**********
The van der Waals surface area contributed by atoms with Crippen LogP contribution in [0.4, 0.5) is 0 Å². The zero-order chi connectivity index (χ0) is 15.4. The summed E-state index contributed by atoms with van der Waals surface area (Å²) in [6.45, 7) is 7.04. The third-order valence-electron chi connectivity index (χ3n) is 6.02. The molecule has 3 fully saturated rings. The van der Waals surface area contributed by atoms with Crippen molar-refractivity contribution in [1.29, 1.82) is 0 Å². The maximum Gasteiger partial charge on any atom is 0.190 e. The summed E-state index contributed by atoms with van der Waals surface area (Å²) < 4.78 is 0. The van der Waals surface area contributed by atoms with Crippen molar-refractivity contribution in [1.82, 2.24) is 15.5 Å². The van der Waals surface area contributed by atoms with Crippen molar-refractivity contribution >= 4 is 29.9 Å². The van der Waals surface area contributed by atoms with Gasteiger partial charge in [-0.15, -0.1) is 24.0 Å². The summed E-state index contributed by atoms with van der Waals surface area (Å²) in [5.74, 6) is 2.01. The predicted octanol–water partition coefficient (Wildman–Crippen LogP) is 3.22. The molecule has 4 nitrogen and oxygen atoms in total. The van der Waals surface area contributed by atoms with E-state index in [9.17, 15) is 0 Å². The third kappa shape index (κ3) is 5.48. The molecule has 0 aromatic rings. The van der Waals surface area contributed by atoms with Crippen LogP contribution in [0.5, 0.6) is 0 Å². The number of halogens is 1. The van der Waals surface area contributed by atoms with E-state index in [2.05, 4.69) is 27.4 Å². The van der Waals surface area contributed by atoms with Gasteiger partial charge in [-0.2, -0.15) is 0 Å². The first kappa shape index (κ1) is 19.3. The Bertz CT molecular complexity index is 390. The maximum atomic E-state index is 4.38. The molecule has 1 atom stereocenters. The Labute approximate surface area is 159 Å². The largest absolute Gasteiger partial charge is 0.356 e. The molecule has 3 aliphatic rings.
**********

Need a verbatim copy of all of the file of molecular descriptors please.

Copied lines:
The van der Waals surface area contributed by atoms with Crippen LogP contribution in [0.4, 0.5) is 0 Å². The zero-order chi connectivity index (χ0) is 15.4. The summed E-state index contributed by atoms with van der Waals surface area (Å²) in [6.45, 7) is 7.04. The third-order valence-electron chi connectivity index (χ3n) is 6.02. The molecule has 3 fully saturated rings. The van der Waals surface area contributed by atoms with Crippen molar-refractivity contribution in [1.29, 1.82) is 0 Å². The maximum Gasteiger partial charge on any atom is 0.190 e. The summed E-state index contributed by atoms with van der Waals surface area (Å²) < 4.78 is 0. The van der Waals surface area contributed by atoms with Crippen molar-refractivity contribution in [1.82, 2.24) is 15.5 Å². The van der Waals surface area contributed by atoms with Crippen molar-refractivity contribution >= 4 is 29.9 Å². The van der Waals surface area contributed by atoms with Gasteiger partial charge in [-0.15, -0.1) is 24.0 Å². The summed E-state index contributed by atoms with van der Waals surface area (Å²) in [5.74, 6) is 2.01. The predicted octanol–water partition coefficient (Wildman–Crippen LogP) is 3.22. The molecule has 4 nitrogen and oxygen atoms in total. The van der Waals surface area contributed by atoms with E-state index in [9.17, 15) is 0 Å². The third kappa shape index (κ3) is 5.48. The molecule has 0 aromatic rings. The van der Waals surface area contributed by atoms with Crippen LogP contribution in [0.5, 0.6) is 0 Å². The number of halogens is 1. The van der Waals surface area contributed by atoms with E-state index in [2.05, 4.69) is 27.4 Å². The van der Waals surface area contributed by atoms with Gasteiger partial charge in [-0.2, -0.15) is 0 Å². The first kappa shape index (κ1) is 19.3. The Bertz CT molecular complexity index is 390. The maximum atomic E-state index is 4.38. The molecule has 1 atom stereocenters. The Labute approximate surface area is 159 Å². The largest absolute Gasteiger partial charge is 0.356 e. The molecule has 3 aliphatic rings.